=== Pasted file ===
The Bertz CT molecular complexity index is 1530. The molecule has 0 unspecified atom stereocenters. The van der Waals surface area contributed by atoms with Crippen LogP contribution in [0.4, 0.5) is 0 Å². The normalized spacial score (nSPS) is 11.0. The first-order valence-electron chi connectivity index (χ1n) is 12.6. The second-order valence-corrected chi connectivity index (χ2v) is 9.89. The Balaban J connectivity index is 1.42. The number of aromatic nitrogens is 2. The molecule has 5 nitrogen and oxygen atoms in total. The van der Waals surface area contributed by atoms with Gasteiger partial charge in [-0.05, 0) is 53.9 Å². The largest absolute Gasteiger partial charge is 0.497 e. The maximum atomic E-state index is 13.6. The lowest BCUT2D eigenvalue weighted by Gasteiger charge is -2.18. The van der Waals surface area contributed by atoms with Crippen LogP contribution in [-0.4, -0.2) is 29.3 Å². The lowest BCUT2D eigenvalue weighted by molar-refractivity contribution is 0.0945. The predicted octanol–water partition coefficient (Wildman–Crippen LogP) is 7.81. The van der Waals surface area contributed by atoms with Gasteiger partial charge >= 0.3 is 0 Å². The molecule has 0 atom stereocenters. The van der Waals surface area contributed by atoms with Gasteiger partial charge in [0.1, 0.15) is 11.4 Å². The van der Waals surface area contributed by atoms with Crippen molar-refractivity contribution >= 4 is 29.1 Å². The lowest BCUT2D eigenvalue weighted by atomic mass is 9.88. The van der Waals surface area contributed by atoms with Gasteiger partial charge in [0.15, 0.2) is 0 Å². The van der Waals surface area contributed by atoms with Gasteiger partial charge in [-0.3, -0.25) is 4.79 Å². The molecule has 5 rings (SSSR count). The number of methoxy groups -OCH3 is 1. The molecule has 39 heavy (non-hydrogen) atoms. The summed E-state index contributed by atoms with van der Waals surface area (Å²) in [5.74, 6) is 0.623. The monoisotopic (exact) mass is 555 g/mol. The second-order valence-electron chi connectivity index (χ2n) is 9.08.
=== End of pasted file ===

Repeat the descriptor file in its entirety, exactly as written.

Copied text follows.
The Bertz CT molecular complexity index is 1530. The molecule has 0 unspecified atom stereocenters. The van der Waals surface area contributed by atoms with Crippen LogP contribution in [0.4, 0.5) is 0 Å². The normalized spacial score (nSPS) is 11.0. The first-order valence-electron chi connectivity index (χ1n) is 12.6. The second-order valence-corrected chi connectivity index (χ2v) is 9.89. The Balaban J connectivity index is 1.42. The number of aromatic nitrogens is 2. The molecule has 5 nitrogen and oxygen atoms in total. The van der Waals surface area contributed by atoms with Gasteiger partial charge in [-0.05, 0) is 53.9 Å². The largest absolute Gasteiger partial charge is 0.497 e. The maximum atomic E-state index is 13.6. The lowest BCUT2D eigenvalue weighted by Gasteiger charge is -2.18. The van der Waals surface area contributed by atoms with Crippen LogP contribution in [-0.4, -0.2) is 29.3 Å². The lowest BCUT2D eigenvalue weighted by molar-refractivity contribution is 0.0945. The predicted octanol–water partition coefficient (Wildman–Crippen LogP) is 7.81. The van der Waals surface area contributed by atoms with Gasteiger partial charge >= 0.3 is 0 Å². The molecule has 0 atom stereocenters. The van der Waals surface area contributed by atoms with Gasteiger partial charge in [0.1, 0.15) is 11.4 Å². The van der Waals surface area contributed by atoms with Crippen molar-refractivity contribution >= 4 is 29.1 Å². The lowest BCUT2D eigenvalue weighted by atomic mass is 9.88. The van der Waals surface area contributed by atoms with Gasteiger partial charge in [0.15, 0.2) is 0 Å². The van der Waals surface area contributed by atoms with Gasteiger partial charge in [-0.3, -0.25) is 4.79 Å². The molecule has 5 rings (SSSR count). The number of methoxy groups -OCH3 is 1. The molecule has 39 heavy (non-hydrogen) atoms. The summed E-state index contributed by atoms with van der Waals surface area (Å²) in [5.74, 6) is 0.623. The monoisotopic (exact) mass is 555 g/mol. The second-order valence-electron chi connectivity index (χ2n) is 9.08.